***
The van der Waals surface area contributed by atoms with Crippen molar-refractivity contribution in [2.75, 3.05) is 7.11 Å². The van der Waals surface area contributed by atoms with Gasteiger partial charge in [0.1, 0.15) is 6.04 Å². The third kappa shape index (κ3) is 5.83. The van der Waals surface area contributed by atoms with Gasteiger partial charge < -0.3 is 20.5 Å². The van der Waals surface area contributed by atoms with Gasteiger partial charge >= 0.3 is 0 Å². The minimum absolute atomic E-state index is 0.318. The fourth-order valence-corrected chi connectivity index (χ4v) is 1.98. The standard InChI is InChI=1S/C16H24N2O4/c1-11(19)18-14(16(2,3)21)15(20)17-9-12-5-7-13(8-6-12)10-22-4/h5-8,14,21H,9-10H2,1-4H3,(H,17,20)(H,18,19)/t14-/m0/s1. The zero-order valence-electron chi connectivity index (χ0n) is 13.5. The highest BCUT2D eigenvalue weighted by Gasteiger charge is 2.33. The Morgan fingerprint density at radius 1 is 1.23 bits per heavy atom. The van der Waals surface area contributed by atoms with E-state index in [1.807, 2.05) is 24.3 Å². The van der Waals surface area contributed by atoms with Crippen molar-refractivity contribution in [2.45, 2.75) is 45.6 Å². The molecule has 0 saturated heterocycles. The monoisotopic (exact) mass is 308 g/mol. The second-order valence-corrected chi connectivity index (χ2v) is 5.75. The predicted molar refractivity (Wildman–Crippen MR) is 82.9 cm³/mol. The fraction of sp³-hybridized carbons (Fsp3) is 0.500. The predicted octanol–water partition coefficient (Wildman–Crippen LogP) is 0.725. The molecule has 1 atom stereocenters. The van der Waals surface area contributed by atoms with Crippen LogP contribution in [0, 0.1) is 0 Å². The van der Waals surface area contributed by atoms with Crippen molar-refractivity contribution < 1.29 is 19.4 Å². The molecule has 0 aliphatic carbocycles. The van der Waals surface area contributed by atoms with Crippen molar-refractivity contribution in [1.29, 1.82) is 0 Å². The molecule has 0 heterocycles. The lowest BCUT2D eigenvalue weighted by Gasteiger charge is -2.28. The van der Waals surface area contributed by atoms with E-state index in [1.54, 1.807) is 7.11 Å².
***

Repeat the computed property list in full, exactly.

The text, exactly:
The van der Waals surface area contributed by atoms with Crippen molar-refractivity contribution in [2.75, 3.05) is 7.11 Å². The van der Waals surface area contributed by atoms with Gasteiger partial charge in [0.1, 0.15) is 6.04 Å². The third kappa shape index (κ3) is 5.83. The van der Waals surface area contributed by atoms with Gasteiger partial charge < -0.3 is 20.5 Å². The van der Waals surface area contributed by atoms with Gasteiger partial charge >= 0.3 is 0 Å². The minimum absolute atomic E-state index is 0.318. The fourth-order valence-corrected chi connectivity index (χ4v) is 1.98. The standard InChI is InChI=1S/C16H24N2O4/c1-11(19)18-14(16(2,3)21)15(20)17-9-12-5-7-13(8-6-12)10-22-4/h5-8,14,21H,9-10H2,1-4H3,(H,17,20)(H,18,19)/t14-/m0/s1. The zero-order valence-electron chi connectivity index (χ0n) is 13.5. The highest BCUT2D eigenvalue weighted by Gasteiger charge is 2.33. The Morgan fingerprint density at radius 1 is 1.23 bits per heavy atom. The van der Waals surface area contributed by atoms with E-state index in [1.807, 2.05) is 24.3 Å². The van der Waals surface area contributed by atoms with Crippen molar-refractivity contribution in [2.45, 2.75) is 45.6 Å². The molecule has 0 saturated heterocycles. The monoisotopic (exact) mass is 308 g/mol. The second-order valence-corrected chi connectivity index (χ2v) is 5.75. The predicted molar refractivity (Wildman–Crippen MR) is 82.9 cm³/mol. The fraction of sp³-hybridized carbons (Fsp3) is 0.500. The predicted octanol–water partition coefficient (Wildman–Crippen LogP) is 0.725. The molecule has 1 atom stereocenters. The van der Waals surface area contributed by atoms with Crippen LogP contribution in [0, 0.1) is 0 Å². The van der Waals surface area contributed by atoms with Crippen molar-refractivity contribution < 1.29 is 19.4 Å². The molecule has 0 aliphatic carbocycles. The van der Waals surface area contributed by atoms with Crippen molar-refractivity contribution in [1.29, 1.82) is 0 Å². The molecule has 0 heterocycles. The lowest BCUT2D eigenvalue weighted by Gasteiger charge is -2.28. The van der Waals surface area contributed by atoms with E-state index in [1.54, 1.807) is 7.11 Å².